Mr Keogh lodged his application for a fresh appeal which is now in the process of being heard. Most people were surprised to learn that in 2004 when an application was before the Attorney-General for a referral, the Solicitor-General had obtained an independent forensic report on the case. [It was not disclosed until 2013, according to the judgment on the leave application.] Greater was their surprise when they learned that the report stated that in the opinion of the expert concerned, the forensic evidence supported an accidental slip-and-fall scenario, but not a homicide scenario.
Since then, two further forensic experts have been consulted. One was Professor Pounder from the UK (retained by the defence) and the other was Dr Lynch from Melbourne (retained by the prosecution). According to their evidence on this appeal, both of them agreed in substance with the findings of the earlier report from 2004. This means that the prosecution now had two expert reports which they have obtained and which undermined key issues put forward by the prosecution at trial. The defence have also obtained two additional forensic reports, post-trial, which have reached the same conclusion.
In addition, the chief forensic pathologist since the trial has given sworn evidence in professional conduct proceedings which contradicted or undermined the evidence which he gave at trial. These have been outlined in chapter 11 of Losing Their Grip. He expressed a different view as to whether the leg was gripped by a right hand (at trial) or a left hand (post trial). At trial he had said that the woman would have been conscious when forced into the water because there was no sign of external damage to the brain, thus ruling out the accident scenario. He later accepted that this had no proper scientific basis to it. This, presumably, opened up the “accidental scenario” hypothesis as a reasonable possibility. He had said at trial that “aortic staining” was a sign of drowning, but subsequently accepted that there was no support for this in the scientific literature.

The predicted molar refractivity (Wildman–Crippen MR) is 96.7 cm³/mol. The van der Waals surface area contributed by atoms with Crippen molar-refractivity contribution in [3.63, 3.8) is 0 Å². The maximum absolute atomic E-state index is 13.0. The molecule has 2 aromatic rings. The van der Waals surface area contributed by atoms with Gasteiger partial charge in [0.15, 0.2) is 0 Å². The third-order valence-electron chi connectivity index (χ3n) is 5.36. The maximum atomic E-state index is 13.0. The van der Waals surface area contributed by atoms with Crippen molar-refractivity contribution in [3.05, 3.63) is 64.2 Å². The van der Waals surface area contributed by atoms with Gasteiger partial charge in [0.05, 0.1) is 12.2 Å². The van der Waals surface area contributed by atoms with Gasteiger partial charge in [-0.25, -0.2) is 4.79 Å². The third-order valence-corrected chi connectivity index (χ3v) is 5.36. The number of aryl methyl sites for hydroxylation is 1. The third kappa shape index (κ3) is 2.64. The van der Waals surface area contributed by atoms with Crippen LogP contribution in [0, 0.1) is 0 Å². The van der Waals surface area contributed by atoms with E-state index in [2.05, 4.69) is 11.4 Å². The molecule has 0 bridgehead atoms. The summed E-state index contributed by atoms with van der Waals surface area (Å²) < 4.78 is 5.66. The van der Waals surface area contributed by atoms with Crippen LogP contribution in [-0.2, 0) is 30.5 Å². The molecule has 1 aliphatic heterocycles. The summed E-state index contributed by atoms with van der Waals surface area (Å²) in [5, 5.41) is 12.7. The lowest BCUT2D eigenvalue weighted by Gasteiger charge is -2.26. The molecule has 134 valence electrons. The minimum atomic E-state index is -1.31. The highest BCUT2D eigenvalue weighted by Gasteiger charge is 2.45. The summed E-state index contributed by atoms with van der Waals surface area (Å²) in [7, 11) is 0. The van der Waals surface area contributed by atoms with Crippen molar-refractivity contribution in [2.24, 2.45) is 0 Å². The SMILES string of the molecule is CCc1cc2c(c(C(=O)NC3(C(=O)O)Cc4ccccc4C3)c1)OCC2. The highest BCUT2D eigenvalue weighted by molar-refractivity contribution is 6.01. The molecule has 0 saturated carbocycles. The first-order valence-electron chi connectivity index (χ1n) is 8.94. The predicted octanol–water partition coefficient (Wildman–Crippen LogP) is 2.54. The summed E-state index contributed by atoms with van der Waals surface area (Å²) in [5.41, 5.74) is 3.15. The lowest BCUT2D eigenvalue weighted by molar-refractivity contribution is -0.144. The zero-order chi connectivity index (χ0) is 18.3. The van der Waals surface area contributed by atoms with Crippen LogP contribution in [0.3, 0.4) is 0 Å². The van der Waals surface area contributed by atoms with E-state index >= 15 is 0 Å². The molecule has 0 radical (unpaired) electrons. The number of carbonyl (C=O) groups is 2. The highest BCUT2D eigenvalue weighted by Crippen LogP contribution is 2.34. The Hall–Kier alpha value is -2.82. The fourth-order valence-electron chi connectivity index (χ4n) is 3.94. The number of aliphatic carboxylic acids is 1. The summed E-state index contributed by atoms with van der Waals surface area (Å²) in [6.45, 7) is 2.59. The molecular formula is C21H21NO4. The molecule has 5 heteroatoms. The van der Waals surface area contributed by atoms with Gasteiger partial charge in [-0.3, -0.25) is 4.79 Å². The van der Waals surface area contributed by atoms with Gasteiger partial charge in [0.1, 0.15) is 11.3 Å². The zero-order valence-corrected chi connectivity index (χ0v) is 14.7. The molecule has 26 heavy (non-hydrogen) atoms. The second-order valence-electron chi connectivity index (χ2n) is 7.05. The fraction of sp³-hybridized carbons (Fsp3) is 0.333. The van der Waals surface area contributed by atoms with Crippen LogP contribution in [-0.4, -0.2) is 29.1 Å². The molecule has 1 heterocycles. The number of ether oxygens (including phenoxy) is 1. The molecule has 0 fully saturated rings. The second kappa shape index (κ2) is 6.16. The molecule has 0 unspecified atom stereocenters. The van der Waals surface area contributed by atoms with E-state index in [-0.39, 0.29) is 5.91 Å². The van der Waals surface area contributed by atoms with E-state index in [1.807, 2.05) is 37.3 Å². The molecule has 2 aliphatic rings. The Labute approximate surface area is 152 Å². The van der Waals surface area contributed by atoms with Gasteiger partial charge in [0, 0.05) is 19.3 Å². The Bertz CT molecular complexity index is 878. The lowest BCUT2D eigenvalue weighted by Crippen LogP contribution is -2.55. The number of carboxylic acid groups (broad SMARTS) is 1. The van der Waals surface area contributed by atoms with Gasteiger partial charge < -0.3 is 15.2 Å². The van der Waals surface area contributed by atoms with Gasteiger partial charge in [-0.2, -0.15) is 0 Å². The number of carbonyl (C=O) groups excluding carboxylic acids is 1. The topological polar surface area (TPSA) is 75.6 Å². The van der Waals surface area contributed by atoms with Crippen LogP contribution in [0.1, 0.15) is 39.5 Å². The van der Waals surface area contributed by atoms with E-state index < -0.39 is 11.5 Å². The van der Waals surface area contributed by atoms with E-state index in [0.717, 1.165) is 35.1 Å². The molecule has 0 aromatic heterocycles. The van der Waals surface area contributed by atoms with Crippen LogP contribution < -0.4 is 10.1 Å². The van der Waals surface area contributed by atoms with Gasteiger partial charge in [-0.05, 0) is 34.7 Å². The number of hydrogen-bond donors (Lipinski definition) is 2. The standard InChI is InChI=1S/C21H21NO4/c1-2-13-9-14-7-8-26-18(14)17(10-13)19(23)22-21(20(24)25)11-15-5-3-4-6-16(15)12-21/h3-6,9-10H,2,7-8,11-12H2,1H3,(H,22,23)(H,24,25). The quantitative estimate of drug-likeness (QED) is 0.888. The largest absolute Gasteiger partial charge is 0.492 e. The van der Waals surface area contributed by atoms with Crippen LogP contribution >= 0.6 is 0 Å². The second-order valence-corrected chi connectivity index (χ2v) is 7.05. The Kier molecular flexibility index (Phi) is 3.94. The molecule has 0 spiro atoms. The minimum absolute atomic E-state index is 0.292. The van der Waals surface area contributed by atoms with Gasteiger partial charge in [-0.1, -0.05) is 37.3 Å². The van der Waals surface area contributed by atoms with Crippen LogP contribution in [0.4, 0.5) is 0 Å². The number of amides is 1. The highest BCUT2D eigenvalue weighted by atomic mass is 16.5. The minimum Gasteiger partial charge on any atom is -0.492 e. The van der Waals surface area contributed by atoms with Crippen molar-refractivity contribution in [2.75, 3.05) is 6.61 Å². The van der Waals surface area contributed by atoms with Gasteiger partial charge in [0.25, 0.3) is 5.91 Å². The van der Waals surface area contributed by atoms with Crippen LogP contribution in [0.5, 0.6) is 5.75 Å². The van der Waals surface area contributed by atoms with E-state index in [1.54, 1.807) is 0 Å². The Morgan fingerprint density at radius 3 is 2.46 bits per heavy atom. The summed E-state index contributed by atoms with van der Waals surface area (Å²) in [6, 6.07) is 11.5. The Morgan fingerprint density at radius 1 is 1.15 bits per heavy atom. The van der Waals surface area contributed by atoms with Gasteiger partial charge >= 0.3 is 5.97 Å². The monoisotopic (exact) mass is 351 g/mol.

This appeal has so far revealed the unanimous opinions expressed in the post-trial scientific reports. It has set out what the defence referred to as the significant number of “recantations” by the chief forensic pathologist since the trial. Despite this the prosecution have maintained either that the evidence does not satisfy the “fresh and compelling” test for the admission of new evidence on the appeal,  or that if it does satisfy that test it does not show that there has been “a substantial miscarriage of justice” as the legislation requires.
Whilst the substance of the appeal has now been heard, a directions hearing has been set for Monday 13 October to address a few outstanding issues. It may take some time yet before the result of the appeal is known. 


Dear Reader. Keep your eye on the Charles Smith Blog. We are following this case.
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The Toronto Star, my previous employer for more than twenty incredible years, has put considerable effort into exposing the harm caused by Dr. Charles Smith and his protectors - and into pushing for reform of Ontario's forensic pediatric pathology system. The Star has a "topic" section which focuses on recent stories related to Dr. Charles Smith. It can be found at:

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Harold Levy: Publisher; The Charles Smith Blog;